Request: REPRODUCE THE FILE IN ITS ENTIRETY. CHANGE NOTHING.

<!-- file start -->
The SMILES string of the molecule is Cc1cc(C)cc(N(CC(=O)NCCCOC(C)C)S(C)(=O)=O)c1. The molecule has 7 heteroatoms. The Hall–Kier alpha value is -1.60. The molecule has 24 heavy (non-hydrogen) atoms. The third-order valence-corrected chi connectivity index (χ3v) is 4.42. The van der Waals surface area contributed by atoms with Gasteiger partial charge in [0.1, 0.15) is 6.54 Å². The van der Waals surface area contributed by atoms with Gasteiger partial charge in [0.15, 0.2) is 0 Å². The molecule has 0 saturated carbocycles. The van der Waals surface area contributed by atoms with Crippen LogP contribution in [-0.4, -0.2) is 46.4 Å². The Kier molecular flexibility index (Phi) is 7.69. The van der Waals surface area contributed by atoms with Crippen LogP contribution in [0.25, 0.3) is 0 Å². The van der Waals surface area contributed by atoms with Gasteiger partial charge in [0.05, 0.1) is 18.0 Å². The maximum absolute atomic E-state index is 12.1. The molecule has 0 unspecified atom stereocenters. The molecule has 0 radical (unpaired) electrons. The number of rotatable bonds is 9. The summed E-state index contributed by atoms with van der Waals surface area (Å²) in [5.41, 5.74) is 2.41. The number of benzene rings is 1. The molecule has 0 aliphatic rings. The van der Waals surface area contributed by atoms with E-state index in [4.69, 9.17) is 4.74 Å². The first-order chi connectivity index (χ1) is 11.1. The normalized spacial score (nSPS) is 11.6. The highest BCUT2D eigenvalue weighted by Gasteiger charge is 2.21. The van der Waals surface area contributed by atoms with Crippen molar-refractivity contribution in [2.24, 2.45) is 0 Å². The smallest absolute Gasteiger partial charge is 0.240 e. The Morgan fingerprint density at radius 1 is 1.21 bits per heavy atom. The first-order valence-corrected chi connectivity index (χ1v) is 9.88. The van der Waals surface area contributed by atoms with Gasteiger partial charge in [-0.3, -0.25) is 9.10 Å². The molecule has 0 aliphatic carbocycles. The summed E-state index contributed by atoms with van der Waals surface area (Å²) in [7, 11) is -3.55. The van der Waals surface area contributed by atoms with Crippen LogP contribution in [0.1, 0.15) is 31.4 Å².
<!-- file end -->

The SMILES string of the molecule is Cc1cc(C)cc(N(CC(=O)NCCCOC(C)C)S(C)(=O)=O)c1. The molecule has 7 heteroatoms. The Hall–Kier alpha value is -1.60. The molecule has 24 heavy (non-hydrogen) atoms. The third-order valence-corrected chi connectivity index (χ3v) is 4.42. The van der Waals surface area contributed by atoms with Gasteiger partial charge in [0.1, 0.15) is 6.54 Å². The van der Waals surface area contributed by atoms with Gasteiger partial charge in [0.15, 0.2) is 0 Å². The molecule has 0 saturated carbocycles. The van der Waals surface area contributed by atoms with Crippen LogP contribution in [-0.4, -0.2) is 46.4 Å². The Kier molecular flexibility index (Phi) is 7.69. The van der Waals surface area contributed by atoms with Crippen LogP contribution in [0.25, 0.3) is 0 Å². The van der Waals surface area contributed by atoms with Gasteiger partial charge in [0.05, 0.1) is 18.0 Å². The maximum absolute atomic E-state index is 12.1. The molecule has 0 unspecified atom stereocenters. The molecule has 0 radical (unpaired) electrons. The number of rotatable bonds is 9. The summed E-state index contributed by atoms with van der Waals surface area (Å²) in [5.41, 5.74) is 2.41. The number of benzene rings is 1. The molecule has 0 aliphatic rings. The van der Waals surface area contributed by atoms with E-state index in [4.69, 9.17) is 4.74 Å². The first-order chi connectivity index (χ1) is 11.1. The normalized spacial score (nSPS) is 11.6. The highest BCUT2D eigenvalue weighted by Gasteiger charge is 2.21. The van der Waals surface area contributed by atoms with Crippen molar-refractivity contribution in [2.24, 2.45) is 0 Å². The smallest absolute Gasteiger partial charge is 0.240 e. The Morgan fingerprint density at radius 1 is 1.21 bits per heavy atom. The first-order valence-corrected chi connectivity index (χ1v) is 9.88. The van der Waals surface area contributed by atoms with Gasteiger partial charge in [-0.3, -0.25) is 9.10 Å². The molecule has 0 aliphatic carbocycles. The summed E-state index contributed by atoms with van der Waals surface area (Å²) in [7, 11) is -3.55. The van der Waals surface area contributed by atoms with Crippen LogP contribution in [0.1, 0.15) is 31.4 Å².